calls ‘eternal fire,’ the only conclusion Tertullian could reach was that the
wicked would endure conscious unending torment. When the Bible speaks of
‘destruction,’ therefore, it does not mean what it sounds like” (338). Fudge
next writes concerning Origen who also believed in the soul’s immortality and
developed, at least tentatively, the belief that the eternal fire would “purify
and restore” (347). Fudge then leads his readers through Augustine, the Church
Councils, Calvin and the Reformation. 
His closing chapters call attention to dissenters from the traditional
view and traditionalism’s “problem of pain.” By way of conclusion, Fudge
reiterates that he was raised on the traditionalist position and believed it
because he was told the Bible taught it. He changed his mind because he is now
convinced that the Biblical writings do not teach the eternal, conscious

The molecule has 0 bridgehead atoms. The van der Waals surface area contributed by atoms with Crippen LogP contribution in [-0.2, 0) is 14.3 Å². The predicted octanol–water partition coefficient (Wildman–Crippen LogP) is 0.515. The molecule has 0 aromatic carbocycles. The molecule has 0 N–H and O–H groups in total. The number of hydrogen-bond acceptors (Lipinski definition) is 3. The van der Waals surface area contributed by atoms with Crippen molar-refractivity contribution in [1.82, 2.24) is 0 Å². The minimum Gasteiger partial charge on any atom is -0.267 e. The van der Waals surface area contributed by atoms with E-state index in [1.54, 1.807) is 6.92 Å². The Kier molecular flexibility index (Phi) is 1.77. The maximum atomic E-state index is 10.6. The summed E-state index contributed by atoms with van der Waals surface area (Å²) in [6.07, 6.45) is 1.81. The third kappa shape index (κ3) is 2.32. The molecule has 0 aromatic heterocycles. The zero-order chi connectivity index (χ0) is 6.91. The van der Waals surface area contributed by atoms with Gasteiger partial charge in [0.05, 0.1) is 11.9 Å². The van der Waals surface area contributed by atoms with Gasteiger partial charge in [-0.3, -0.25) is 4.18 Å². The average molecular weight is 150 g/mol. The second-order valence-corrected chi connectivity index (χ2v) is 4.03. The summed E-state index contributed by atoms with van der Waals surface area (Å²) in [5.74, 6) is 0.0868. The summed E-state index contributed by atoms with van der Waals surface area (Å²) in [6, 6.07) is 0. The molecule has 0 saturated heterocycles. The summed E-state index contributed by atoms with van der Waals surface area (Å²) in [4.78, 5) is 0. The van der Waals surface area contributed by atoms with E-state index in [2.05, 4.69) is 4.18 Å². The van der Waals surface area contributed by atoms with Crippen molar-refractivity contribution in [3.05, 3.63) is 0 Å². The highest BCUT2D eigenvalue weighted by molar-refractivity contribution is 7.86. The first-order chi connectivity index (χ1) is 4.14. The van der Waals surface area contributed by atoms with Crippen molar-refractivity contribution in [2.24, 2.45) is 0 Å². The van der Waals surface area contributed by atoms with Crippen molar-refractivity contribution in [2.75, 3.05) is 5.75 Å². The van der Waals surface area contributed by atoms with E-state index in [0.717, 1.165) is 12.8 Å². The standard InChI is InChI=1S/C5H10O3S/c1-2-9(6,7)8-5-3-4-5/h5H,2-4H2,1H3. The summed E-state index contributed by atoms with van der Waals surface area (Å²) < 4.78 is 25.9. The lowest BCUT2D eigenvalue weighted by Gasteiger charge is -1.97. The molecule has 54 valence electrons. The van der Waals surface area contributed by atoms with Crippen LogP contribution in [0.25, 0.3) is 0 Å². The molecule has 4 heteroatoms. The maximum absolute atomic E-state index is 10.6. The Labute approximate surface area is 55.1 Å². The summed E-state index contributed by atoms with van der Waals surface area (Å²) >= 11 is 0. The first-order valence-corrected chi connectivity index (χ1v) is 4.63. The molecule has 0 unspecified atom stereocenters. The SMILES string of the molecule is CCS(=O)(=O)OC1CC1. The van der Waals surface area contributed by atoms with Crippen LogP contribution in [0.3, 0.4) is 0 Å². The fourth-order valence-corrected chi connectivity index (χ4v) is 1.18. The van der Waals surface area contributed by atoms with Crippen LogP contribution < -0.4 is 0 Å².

torment of the wicked. Fudge writes, “[w]e do not reject the traditionalist
doctrine… on moral, philosophical, intuitive, judicial or emotional grounds…
The only question that matters here is the teaching of Scripture. Does the
World of God teach the eternal conscious torment of the lost? Our modest study
fails to show that it does” (435).

My review so far has not included much negative critique of
Fudge’s methodology or conclusions. His exegesis and historical research of the
relevant passages of Scripture has followed standard hermeneutical processes
and his conclusions appear to be valid. 
His identification of key words or phrases that have been misunderstood
was perceptive, and his identification of the doctrine of the immortality of
the soul as one of the major underpinnings of the traditionalist belief seems
to be logical and justifiable.

While Fudge’s work and bibliography were current when The Fire That Consumes was written,
today’s readers will long for interaction with the  research and writing of the last 27 years. It seems that
much of the current research and the concern to read the New Testament in its
historical context would bolster many of Fudge’s claims. Specifically, one